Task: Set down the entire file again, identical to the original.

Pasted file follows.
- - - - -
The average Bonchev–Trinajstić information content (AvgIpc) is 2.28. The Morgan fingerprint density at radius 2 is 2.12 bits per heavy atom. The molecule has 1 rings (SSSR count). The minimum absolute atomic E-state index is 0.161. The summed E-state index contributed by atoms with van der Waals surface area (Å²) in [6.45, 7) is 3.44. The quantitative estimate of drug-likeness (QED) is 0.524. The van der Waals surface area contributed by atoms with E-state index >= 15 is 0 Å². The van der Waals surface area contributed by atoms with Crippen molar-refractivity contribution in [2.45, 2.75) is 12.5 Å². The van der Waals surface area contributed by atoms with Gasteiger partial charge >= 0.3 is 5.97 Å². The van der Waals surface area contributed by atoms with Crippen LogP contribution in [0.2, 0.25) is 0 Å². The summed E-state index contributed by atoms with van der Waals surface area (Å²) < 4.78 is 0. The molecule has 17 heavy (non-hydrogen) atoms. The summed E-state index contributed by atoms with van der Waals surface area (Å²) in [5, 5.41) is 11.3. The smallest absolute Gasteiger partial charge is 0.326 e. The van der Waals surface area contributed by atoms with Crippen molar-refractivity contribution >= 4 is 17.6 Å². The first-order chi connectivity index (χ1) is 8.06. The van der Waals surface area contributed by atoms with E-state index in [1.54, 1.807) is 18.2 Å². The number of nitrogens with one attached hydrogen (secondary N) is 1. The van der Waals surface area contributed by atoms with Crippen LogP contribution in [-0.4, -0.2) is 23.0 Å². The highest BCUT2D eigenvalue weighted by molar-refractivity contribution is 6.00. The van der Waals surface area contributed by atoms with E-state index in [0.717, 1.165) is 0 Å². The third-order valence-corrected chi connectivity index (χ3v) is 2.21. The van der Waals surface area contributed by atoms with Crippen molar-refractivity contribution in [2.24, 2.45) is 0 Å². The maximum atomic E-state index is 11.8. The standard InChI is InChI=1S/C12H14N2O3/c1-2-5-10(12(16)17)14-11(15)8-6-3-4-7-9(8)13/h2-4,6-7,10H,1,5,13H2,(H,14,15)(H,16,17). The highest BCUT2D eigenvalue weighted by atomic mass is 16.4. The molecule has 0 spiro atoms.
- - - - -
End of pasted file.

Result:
The average Bonchev–Trinajstić information content (AvgIpc) is 2.28. The Morgan fingerprint density at radius 2 is 2.12 bits per heavy atom. The molecule has 1 rings (SSSR count). The minimum absolute atomic E-state index is 0.161. The summed E-state index contributed by atoms with van der Waals surface area (Å²) in [6.45, 7) is 3.44. The quantitative estimate of drug-likeness (QED) is 0.524. The van der Waals surface area contributed by atoms with E-state index >= 15 is 0 Å². The van der Waals surface area contributed by atoms with Crippen molar-refractivity contribution in [2.45, 2.75) is 12.5 Å². The van der Waals surface area contributed by atoms with Gasteiger partial charge >= 0.3 is 5.97 Å². The van der Waals surface area contributed by atoms with Crippen LogP contribution in [0.2, 0.25) is 0 Å². The summed E-state index contributed by atoms with van der Waals surface area (Å²) < 4.78 is 0. The molecule has 17 heavy (non-hydrogen) atoms. The summed E-state index contributed by atoms with van der Waals surface area (Å²) in [5, 5.41) is 11.3. The smallest absolute Gasteiger partial charge is 0.326 e. The van der Waals surface area contributed by atoms with Crippen molar-refractivity contribution >= 4 is 17.6 Å². The first-order chi connectivity index (χ1) is 8.06. The van der Waals surface area contributed by atoms with E-state index in [1.54, 1.807) is 18.2 Å². The number of nitrogens with one attached hydrogen (secondary N) is 1. The van der Waals surface area contributed by atoms with Crippen LogP contribution in [-0.4, -0.2) is 23.0 Å². The highest BCUT2D eigenvalue weighted by molar-refractivity contribution is 6.00. The van der Waals surface area contributed by atoms with E-state index in [0.717, 1.165) is 0 Å². The third-order valence-corrected chi connectivity index (χ3v) is 2.21. The van der Waals surface area contributed by atoms with Crippen molar-refractivity contribution in [2.24, 2.45) is 0 Å². The maximum atomic E-state index is 11.8. The standard InChI is InChI=1S/C12H14N2O3/c1-2-5-10(12(16)17)14-11(15)8-6-3-4-7-9(8)13/h2-4,6-7,10H,1,5,13H2,(H,14,15)(H,16,17). The highest BCUT2D eigenvalue weighted by atomic mass is 16.4. The molecule has 0 spiro atoms.